Purmamarca to Huacalera

This was to be our last stop in Argentina and only 40 km up the road so we decided to take a side trip on Route 52 towards the Chile border to see the Salinas Grandes, literally Large Salt Flats.  220 sq km of salt flats high up on the Andean plateau which we felt we had already seen because they adorn hotel walls throughout northern Argentina and appear in so many tourist brochures .  A walk after breakfast sounded good, so before jumping into the cars we took the 3 km walk around the two hills behind the town to see the coloured mountain sides for which Purmamarca is famous.  Very spectacular and once we were around the first corner we could have been miles from anywhere just enjoying the scenery.  The walk took us back through town which was still mopping up from overnight rain and setting up for the last day of Carnival.  No spray cans of foam at this time of morning thankfully.

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By the time we got back to the hotel the mist was still hanging low over the hills but we guessed that somewhere over the top of the pass it would clear.  This was a serious hill, rising from 2200m to 4200m in around 30 km so it was 3rd gear most of the way and fortunately little traffic to get in our way.  Even though the MGs are rather underpowered by current standards, there are few cars here which can pass us on the hills – one of the benefits of old fashioned SU carburettors is their ability to self compensate for loss of air density at high altitude, unlike many other cars which run very rich and belch black smoke.  Sure enough we sailed over the top and the clouds cleared to give us a view right down the valley towards the salt flats.  And they were very impressive, just like the pictures.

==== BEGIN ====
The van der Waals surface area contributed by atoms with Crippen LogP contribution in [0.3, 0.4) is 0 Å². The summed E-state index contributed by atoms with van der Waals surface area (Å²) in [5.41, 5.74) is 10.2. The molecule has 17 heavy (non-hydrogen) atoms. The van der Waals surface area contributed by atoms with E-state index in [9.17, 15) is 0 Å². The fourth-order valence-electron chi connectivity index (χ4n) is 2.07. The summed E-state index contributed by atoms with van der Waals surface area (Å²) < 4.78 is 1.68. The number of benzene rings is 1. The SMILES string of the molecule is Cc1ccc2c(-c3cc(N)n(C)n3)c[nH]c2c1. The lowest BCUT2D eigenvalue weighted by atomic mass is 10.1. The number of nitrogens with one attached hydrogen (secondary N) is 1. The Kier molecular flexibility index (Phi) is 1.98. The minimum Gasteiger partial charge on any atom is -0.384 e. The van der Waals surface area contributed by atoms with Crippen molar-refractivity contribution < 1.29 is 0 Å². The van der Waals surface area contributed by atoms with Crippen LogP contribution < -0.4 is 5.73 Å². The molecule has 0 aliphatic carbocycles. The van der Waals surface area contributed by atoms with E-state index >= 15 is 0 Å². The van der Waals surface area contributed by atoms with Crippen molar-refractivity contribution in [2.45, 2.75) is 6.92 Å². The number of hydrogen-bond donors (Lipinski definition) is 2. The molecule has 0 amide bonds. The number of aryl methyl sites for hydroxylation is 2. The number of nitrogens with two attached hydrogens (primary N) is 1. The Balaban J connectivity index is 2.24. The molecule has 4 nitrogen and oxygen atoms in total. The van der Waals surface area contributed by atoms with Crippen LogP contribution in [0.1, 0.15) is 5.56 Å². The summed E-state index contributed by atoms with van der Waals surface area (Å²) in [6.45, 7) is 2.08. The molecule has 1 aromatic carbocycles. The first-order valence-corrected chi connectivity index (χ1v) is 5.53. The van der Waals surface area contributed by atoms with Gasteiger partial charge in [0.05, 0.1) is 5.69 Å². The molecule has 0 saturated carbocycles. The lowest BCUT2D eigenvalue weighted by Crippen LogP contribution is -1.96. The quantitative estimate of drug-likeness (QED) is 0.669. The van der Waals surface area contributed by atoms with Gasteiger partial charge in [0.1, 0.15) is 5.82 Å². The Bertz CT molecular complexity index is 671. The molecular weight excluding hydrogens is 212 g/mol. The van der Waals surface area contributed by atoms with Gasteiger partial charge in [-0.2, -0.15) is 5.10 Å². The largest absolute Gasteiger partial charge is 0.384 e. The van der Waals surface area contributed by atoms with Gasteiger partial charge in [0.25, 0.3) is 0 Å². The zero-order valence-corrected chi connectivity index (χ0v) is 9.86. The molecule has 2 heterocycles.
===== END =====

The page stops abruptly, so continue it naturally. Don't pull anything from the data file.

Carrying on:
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The drive back was just as entertaining and this time the drive up to Tilcara was much easier.  Carnival was winding down and everyone was heading out of town so we made our way through the narrow streets and remaining crowds to the fort strategically located at the top of a hill giving a clear view up and down the valley.  Similar in some ways to Quilme which we had visited some days ago, the original structures date back to around 1000 AD but in this case they were taken over and further developed during the Inca period.  Excavation and restoration has been going on since the early 1900s and there is controversy about over-restoration in many areas.  Even more controversial is the dominating structure built right on top of the hill as a memorial to the early archaelogists.  It is built in the shape of a truncated pyramid reminiscent of structures in Central America and not at all appropriate for this area.  Suppose they could always demolish it and start again…



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